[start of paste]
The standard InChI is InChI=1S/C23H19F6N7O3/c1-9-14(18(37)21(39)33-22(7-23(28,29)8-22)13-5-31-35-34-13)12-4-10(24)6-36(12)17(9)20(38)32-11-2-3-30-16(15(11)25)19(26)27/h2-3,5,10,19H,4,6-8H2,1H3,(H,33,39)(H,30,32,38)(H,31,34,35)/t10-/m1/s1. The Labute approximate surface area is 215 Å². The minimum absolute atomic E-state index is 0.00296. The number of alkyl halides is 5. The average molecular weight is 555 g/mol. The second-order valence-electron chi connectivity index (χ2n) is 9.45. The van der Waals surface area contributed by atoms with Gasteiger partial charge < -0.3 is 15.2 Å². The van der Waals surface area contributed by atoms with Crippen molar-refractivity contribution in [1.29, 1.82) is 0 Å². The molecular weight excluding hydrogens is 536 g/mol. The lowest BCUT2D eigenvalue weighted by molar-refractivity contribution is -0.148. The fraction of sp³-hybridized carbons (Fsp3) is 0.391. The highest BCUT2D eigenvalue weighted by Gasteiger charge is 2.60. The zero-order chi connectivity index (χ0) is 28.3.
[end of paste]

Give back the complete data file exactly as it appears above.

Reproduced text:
The standard InChI is InChI=1S/C23H19F6N7O3/c1-9-14(18(37)21(39)33-22(7-23(28,29)8-22)13-5-31-35-34-13)12-4-10(24)6-36(12)17(9)20(38)32-11-2-3-30-16(15(11)25)19(26)27/h2-3,5,10,19H,4,6-8H2,1H3,(H,33,39)(H,30,32,38)(H,31,34,35)/t10-/m1/s1. The Labute approximate surface area is 215 Å². The minimum absolute atomic E-state index is 0.00296. The number of alkyl halides is 5. The average molecular weight is 555 g/mol. The second-order valence-electron chi connectivity index (χ2n) is 9.45. The van der Waals surface area contributed by atoms with Gasteiger partial charge < -0.3 is 15.2 Å². The van der Waals surface area contributed by atoms with Crippen molar-refractivity contribution in [1.29, 1.82) is 0 Å². The molecular weight excluding hydrogens is 536 g/mol. The lowest BCUT2D eigenvalue weighted by molar-refractivity contribution is -0.148. The fraction of sp³-hybridized carbons (Fsp3) is 0.391. The highest BCUT2D eigenvalue weighted by Gasteiger charge is 2.60. The zero-order chi connectivity index (χ0) is 28.3.